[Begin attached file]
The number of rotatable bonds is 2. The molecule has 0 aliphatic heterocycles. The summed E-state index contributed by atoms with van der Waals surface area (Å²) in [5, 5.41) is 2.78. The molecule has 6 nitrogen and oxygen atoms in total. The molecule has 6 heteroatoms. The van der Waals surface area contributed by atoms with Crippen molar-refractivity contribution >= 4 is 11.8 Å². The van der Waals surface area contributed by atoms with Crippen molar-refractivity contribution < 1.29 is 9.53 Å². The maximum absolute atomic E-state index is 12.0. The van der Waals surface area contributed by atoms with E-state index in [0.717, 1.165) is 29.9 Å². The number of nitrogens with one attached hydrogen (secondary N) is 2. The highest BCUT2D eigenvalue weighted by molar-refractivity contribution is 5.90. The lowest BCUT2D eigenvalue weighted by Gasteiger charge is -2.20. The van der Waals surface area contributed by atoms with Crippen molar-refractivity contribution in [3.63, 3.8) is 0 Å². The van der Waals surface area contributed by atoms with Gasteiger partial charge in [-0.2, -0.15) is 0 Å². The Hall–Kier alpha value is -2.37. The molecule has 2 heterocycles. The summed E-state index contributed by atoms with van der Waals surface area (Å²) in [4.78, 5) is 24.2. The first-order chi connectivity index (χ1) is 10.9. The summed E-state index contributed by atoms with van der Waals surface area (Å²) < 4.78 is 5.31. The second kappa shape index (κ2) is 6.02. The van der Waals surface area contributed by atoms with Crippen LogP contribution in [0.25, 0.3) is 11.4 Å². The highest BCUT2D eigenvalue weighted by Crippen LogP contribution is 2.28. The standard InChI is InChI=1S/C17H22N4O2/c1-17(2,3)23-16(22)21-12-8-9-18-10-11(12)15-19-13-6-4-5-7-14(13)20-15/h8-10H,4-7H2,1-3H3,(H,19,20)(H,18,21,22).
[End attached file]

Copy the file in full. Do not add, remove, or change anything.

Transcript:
The number of rotatable bonds is 2. The molecule has 0 aliphatic heterocycles. The summed E-state index contributed by atoms with van der Waals surface area (Å²) in [5, 5.41) is 2.78. The molecule has 6 nitrogen and oxygen atoms in total. The molecule has 6 heteroatoms. The van der Waals surface area contributed by atoms with Crippen molar-refractivity contribution >= 4 is 11.8 Å². The van der Waals surface area contributed by atoms with Crippen molar-refractivity contribution < 1.29 is 9.53 Å². The maximum absolute atomic E-state index is 12.0. The van der Waals surface area contributed by atoms with E-state index in [0.717, 1.165) is 29.9 Å². The number of nitrogens with one attached hydrogen (secondary N) is 2. The highest BCUT2D eigenvalue weighted by molar-refractivity contribution is 5.90. The lowest BCUT2D eigenvalue weighted by Gasteiger charge is -2.20. The van der Waals surface area contributed by atoms with Crippen molar-refractivity contribution in [3.63, 3.8) is 0 Å². The van der Waals surface area contributed by atoms with Gasteiger partial charge in [-0.2, -0.15) is 0 Å². The Hall–Kier alpha value is -2.37. The molecule has 2 heterocycles. The summed E-state index contributed by atoms with van der Waals surface area (Å²) in [4.78, 5) is 24.2. The first-order chi connectivity index (χ1) is 10.9. The summed E-state index contributed by atoms with van der Waals surface area (Å²) < 4.78 is 5.31. The second kappa shape index (κ2) is 6.02. The van der Waals surface area contributed by atoms with Crippen LogP contribution in [0.25, 0.3) is 11.4 Å². The highest BCUT2D eigenvalue weighted by Crippen LogP contribution is 2.28. The standard InChI is InChI=1S/C17H22N4O2/c1-17(2,3)23-16(22)21-12-8-9-18-10-11(12)15-19-13-6-4-5-7-14(13)20-15/h8-10H,4-7H2,1-3H3,(H,19,20)(H,18,21,22).